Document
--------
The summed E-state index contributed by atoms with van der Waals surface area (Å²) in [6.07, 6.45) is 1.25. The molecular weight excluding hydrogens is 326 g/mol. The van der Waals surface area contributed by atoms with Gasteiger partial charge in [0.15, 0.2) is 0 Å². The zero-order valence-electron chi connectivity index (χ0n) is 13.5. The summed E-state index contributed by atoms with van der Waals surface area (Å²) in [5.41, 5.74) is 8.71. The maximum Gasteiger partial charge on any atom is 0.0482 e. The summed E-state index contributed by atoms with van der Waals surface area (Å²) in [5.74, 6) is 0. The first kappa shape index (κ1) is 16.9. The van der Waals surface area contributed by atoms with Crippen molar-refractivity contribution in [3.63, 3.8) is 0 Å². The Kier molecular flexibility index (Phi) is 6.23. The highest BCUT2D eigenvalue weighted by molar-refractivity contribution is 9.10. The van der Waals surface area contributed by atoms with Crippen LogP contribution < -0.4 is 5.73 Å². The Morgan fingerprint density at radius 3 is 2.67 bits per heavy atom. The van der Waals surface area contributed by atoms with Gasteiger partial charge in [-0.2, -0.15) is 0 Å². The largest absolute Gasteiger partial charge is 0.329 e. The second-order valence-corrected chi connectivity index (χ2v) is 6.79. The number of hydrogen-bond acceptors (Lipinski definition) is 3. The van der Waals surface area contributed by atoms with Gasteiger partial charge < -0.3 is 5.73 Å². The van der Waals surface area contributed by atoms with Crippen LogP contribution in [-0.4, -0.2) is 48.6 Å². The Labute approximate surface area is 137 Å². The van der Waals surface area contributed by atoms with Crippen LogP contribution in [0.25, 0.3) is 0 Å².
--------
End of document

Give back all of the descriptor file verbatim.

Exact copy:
The summed E-state index contributed by atoms with van der Waals surface area (Å²) in [6.07, 6.45) is 1.25. The molecular weight excluding hydrogens is 326 g/mol. The van der Waals surface area contributed by atoms with Gasteiger partial charge in [0.15, 0.2) is 0 Å². The zero-order valence-electron chi connectivity index (χ0n) is 13.5. The summed E-state index contributed by atoms with van der Waals surface area (Å²) in [5.41, 5.74) is 8.71. The maximum Gasteiger partial charge on any atom is 0.0482 e. The summed E-state index contributed by atoms with van der Waals surface area (Å²) in [5.74, 6) is 0. The first kappa shape index (κ1) is 16.9. The van der Waals surface area contributed by atoms with Crippen molar-refractivity contribution in [3.63, 3.8) is 0 Å². The Kier molecular flexibility index (Phi) is 6.23. The highest BCUT2D eigenvalue weighted by molar-refractivity contribution is 9.10. The van der Waals surface area contributed by atoms with Crippen LogP contribution < -0.4 is 5.73 Å². The Morgan fingerprint density at radius 3 is 2.67 bits per heavy atom. The van der Waals surface area contributed by atoms with Gasteiger partial charge in [-0.2, -0.15) is 0 Å². The largest absolute Gasteiger partial charge is 0.329 e. The second-order valence-corrected chi connectivity index (χ2v) is 6.79. The number of hydrogen-bond acceptors (Lipinski definition) is 3. The van der Waals surface area contributed by atoms with Gasteiger partial charge < -0.3 is 5.73 Å². The van der Waals surface area contributed by atoms with Crippen LogP contribution in [-0.4, -0.2) is 48.6 Å². The Labute approximate surface area is 137 Å². The van der Waals surface area contributed by atoms with Crippen LogP contribution in [0.25, 0.3) is 0 Å².